Eventually, with the help of an English-speaking student that by chance I happened to ask directions from, I located a hotel called "The Pit", or at least after spending one night there, that's what I christened it.
For the princely sum of 20,500 pesos (approximately $10 US), I managed to procure a room. However, it looked more like a toilet cubicle, consisting of a cast-iron bed, paper thin mattress and a wooden chair with an assortment of different-sized legs.
The hotel itself looked like a Victorian slum: old, smelly and practically falling down; a ramshackle remnant of a bygone age. It was also infested with the Argentine equivalent to meals-on-wheels - i.e. "Meals on legs". The place was a miniature game reserve for cockroaches, which seemed to be crawling all over it.
They were literally everywhere except, that is, in my room, which reinforced my belief that insects weren't stupid. After all, even cockroaches had limits beneath which they would not stoop. I had my first close encounter with one of them as I was climbing up a dimly lit, rickety old staircase which led to my bedroom. It seemed that one of them was scurrying down the banisters for a quick bite to eat when I accidentally put my hand on it. I shuddered at the feel of its hard shell-like body writhing under my palm and instinctively withdrew my hand before racing up the stairs like a scared child, to the comparative safety of my room.
At 3 a.m. local time (6 a.m. GMT time) while sitting on my bed, listening to my neighbour’s television, which remained on all night, I wrote the day's closing comments in my diary:
‘I'm off to bed now, or at least, I think that's what it is: something long and thin that sinks in the middle and doesn't move very much when you sit on it.’
‘At last we're alone’, I softly whispered to the bed bugs. Oh happy days are here again!
In July 1987 grave robbers broke into former Argentine president Juan Peron's tomb and cut off his hands (he had died in 1974). They then demanded $8,000,000 US for their safe return, threatening to burn them unless the ransom was paid.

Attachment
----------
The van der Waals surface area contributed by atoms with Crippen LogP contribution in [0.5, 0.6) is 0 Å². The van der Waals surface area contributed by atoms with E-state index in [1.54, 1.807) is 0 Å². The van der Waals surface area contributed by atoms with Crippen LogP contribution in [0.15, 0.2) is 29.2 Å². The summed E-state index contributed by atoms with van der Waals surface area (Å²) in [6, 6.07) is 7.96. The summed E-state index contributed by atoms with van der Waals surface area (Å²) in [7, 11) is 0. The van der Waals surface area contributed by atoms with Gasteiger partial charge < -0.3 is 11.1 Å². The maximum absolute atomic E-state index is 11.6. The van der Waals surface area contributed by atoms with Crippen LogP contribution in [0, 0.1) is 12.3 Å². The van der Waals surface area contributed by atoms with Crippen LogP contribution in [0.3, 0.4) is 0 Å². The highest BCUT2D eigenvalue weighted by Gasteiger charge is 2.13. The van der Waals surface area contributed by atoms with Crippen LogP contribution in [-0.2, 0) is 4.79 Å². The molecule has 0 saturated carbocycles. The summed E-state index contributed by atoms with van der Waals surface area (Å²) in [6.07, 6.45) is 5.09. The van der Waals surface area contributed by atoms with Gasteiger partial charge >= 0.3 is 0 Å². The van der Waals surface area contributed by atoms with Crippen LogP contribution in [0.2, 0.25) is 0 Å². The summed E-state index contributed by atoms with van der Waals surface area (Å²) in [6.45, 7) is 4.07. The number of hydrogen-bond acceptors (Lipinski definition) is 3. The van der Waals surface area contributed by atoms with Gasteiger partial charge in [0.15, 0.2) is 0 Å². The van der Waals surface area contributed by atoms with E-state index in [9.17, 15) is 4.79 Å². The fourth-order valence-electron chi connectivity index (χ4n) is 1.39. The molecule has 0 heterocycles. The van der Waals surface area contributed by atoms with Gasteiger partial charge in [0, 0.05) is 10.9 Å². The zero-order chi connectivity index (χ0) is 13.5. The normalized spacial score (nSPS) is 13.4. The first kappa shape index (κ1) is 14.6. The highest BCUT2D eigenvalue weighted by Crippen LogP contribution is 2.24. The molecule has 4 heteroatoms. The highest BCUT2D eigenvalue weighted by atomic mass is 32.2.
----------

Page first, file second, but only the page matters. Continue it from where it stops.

In October 1988 a poodle fell to its death from the thirteenth floor balcony of a tower block in Buenos Aires, killing three people in the process. It landed on a woman killing her instantly, causing a shocked bystander to step back in horror off the pavement and straight into the path of an on-coming bus, whilst an elderly man witnessing the whole regrettable incident from across the road, dropped dead from a massive heart-attack.
In November 1991, Argentinian anger boiled over into violent demonstrations when it was revealed that France had donated 32,000 tons of dried human excrement as a good will gesture to Argentina to be used as fertiliser. The arrival of the ‘detritus humanus' on a converted container ship only came to light when a somewhat perplexed Argentinian customs chief asked officials for a ruling over whether imported human faeces was subject to import tax.
However medieval physicians in England regularly used animal dung in their treatments:
Greek white, the white coating on dried dog dung, was prescribed, for sore throats, tonsillitis and lung ailments.
Mice excrement was useful for intestinal worms.
Oxen dung for rheumatism or fever.
Sheep manure was used to help treat jaundice.
Freshly dropped cow dung was often applied to aching joints.
As gross as this may seem today dried dung from healthy animals does actually contain antimicrobial and even antibiotic properties.
The Patagonian cavy or Mara is a large rodent living in the arid regions of Argentina, unusually for a rodent it is monogamous and will mate with the same partner for life. The young are well develop at birth and can start to graze within 24 hours of being born. They are kept in a large communal den where up to 15 pairs of cavy deposit their young and then take turns to look after them during the day. Each mother returns several times during the day to feed and nurse their young and look after the crèche.
The Pampas are the fertile South American lowlands that cover over
750,000 square Kilometres of the continent. They stretch across large parts of Argentina, Uruguay and Brazil.
farmer, Pedro Martin Uretas, created a stunning tribute to his late
wife on their farmland at Laboulaye in the central Argentinian
province of Pampa, by planting seven thousand trees in the shape of a
guitar which stretches for almost a mile, and is so large that it can
only be properly appreciated from the sky. However, Pedro has never
been able to fully appreciate his own handiwork, as he is afraid of
January 28, 1981
Although the room was somewhat squalid and depressing to look at, I still slept well and arose the next morning feeling refreshed and ready to face through a breakfast of cheese rolls and home-made quiche lorraine, ‘Thanks mum’. This was washed down by a canteen full of chlorinated swimming pool water, or at least that's what it tasted like once I had added the correct dosage of purification tablets. Then, having satisfied my hunger and thirst, I quickly packed up my rucksack and left my previous night’s refuge. The thought of its sinking bed, sandbag pillow and view of a local poverty trap from the doorway, spurred me on towards the backstreets of Buenos Aires.